Thursday, Sep 10, 2020 7:00 PM
Atlanta History Center on Zoom
A masterful and unsettling history of “Indian Removal,” Claudio Saunt’s “Unworthy Republic” recounts the forced migration of Native Americans across the Mississippi River in the 1830s and the state-sponsored theft of their lands.
The Atlanta History Center welcomes the author for a virtual discussion with GBP's Virginia Prescott. This event is free and open to the public. Join the event via the link below.
A Cappella Books will have copies of “Unworthy Republic” available after the event. Pre-order via the link below. At checkout, choose between the local delivery, curbside pick-up, or shipping options. For zip codes not listed in the above banner, select curbside pick-up or USPS shipping.
About the Book
In May 1830, the United States formally launched a policy to expel Native Americans from the East to territories west of the Mississippi River. Justified as a humanitarian enterprise, the undertaking was to be systematic and rational, overseen by Washington’s small but growing bureaucracy. But as the policy unfolded over the next decade, thousands of Native Americans died under the federal government’s auspices, and thousands of others lost their possessions and homelands in an orgy of fraud, intimidation, and violence. “Unworthy Republic” reveals how expulsion became national policy and describes the chaotic and deadly results of the operation to deport 80,000 men, women, and children.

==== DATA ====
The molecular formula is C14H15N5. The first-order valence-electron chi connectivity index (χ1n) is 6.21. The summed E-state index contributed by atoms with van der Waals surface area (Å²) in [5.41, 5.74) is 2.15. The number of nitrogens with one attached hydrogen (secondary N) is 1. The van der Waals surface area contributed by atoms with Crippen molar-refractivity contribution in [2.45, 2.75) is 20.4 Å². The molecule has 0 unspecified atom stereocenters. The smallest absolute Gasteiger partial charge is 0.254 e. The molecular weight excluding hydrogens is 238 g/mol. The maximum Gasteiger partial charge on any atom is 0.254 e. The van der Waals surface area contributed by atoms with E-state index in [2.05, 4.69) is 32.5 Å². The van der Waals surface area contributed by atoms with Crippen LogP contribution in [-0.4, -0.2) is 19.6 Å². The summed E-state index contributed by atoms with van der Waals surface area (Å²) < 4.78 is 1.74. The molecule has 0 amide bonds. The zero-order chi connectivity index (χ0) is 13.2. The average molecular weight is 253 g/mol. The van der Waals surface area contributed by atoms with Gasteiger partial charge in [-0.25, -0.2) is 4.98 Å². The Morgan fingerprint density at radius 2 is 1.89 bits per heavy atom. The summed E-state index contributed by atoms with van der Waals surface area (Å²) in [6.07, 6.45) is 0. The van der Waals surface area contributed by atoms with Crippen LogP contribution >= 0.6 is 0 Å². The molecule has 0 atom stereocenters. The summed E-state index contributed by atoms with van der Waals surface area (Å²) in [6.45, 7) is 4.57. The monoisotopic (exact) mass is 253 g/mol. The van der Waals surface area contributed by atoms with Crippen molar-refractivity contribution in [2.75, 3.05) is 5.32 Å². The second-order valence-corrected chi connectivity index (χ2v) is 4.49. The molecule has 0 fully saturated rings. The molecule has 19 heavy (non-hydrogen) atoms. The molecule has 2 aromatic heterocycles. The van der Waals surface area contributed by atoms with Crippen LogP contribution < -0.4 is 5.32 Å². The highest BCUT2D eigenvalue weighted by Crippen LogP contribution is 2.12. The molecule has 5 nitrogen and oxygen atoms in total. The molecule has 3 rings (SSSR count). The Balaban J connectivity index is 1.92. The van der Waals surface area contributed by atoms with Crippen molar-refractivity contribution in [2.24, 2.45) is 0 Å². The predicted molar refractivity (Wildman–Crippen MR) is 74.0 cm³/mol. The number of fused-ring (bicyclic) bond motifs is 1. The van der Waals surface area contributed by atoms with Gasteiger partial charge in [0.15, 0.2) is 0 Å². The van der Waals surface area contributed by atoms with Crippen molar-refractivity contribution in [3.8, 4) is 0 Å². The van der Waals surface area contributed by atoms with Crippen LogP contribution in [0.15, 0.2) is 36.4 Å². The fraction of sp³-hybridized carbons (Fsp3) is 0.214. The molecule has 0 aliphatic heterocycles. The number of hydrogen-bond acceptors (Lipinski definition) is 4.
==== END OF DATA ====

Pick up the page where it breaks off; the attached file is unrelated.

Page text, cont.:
Drawing on firsthand accounts and the voluminous records produced by the federal government, Saunt’s deeply researched book argues that Indian Removal, as advocates of the policy called it, was not an inevitable chapter in U.S. expansion across the continent. Rather, it was a fiercely contested political act designed to secure new lands for the expansion of slavery and to consolidate the power of the southern states. Indigenous peoples fought relentlessly against the policy, while many U.S. citizens insisted that it was a betrayal of the nation’s values. When Congress passed the act by a razor-thin margin, it authorized one of the first state-sponsored mass deportations in the modern era, marking a turning point for native peoples and for the United States.
In telling this gripping story, Saunt shows how the politics and economics of white supremacy lay at the heart of the expulsion of Native Americans; how corruption, greed, and administrative indifference and incompetence contributed to the debacle of its implementation; and how the consequences still resonate today.
About the Author
Claudio Saunt is the Richard B. Russell Professor in American History at the University of Georgia. He is the author of award-winning books, including “A New Order of Things;” “Black, White, and Indian;” and “West of the Revolution.” He lives in Athens, Georgia.